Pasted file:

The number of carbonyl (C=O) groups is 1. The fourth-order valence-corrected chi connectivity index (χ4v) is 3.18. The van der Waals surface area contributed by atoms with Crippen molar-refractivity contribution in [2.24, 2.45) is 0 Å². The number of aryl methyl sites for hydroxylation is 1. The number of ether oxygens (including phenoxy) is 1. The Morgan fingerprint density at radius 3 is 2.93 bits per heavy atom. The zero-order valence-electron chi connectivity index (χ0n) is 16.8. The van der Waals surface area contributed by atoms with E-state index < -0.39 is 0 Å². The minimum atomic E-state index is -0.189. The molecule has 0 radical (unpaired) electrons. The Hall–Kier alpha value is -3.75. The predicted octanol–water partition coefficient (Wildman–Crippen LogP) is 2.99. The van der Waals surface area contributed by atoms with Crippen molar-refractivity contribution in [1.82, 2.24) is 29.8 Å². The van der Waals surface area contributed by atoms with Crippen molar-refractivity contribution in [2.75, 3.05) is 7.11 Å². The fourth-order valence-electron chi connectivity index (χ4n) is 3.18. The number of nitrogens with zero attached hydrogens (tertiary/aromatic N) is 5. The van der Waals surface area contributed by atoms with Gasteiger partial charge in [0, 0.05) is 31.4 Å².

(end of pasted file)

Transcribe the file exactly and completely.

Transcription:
The number of carbonyl (C=O) groups is 1. The fourth-order valence-corrected chi connectivity index (χ4v) is 3.18. The van der Waals surface area contributed by atoms with Crippen molar-refractivity contribution in [2.24, 2.45) is 0 Å². The number of aryl methyl sites for hydroxylation is 1. The number of ether oxygens (including phenoxy) is 1. The Morgan fingerprint density at radius 3 is 2.93 bits per heavy atom. The zero-order valence-electron chi connectivity index (χ0n) is 16.8. The van der Waals surface area contributed by atoms with E-state index < -0.39 is 0 Å². The minimum atomic E-state index is -0.189. The molecule has 0 radical (unpaired) electrons. The Hall–Kier alpha value is -3.75. The predicted octanol–water partition coefficient (Wildman–Crippen LogP) is 2.99. The van der Waals surface area contributed by atoms with Crippen molar-refractivity contribution in [1.82, 2.24) is 29.8 Å². The van der Waals surface area contributed by atoms with Crippen molar-refractivity contribution in [2.75, 3.05) is 7.11 Å². The fourth-order valence-electron chi connectivity index (χ4n) is 3.18. The number of nitrogens with zero attached hydrogens (tertiary/aromatic N) is 5. The van der Waals surface area contributed by atoms with Gasteiger partial charge in [0, 0.05) is 31.4 Å².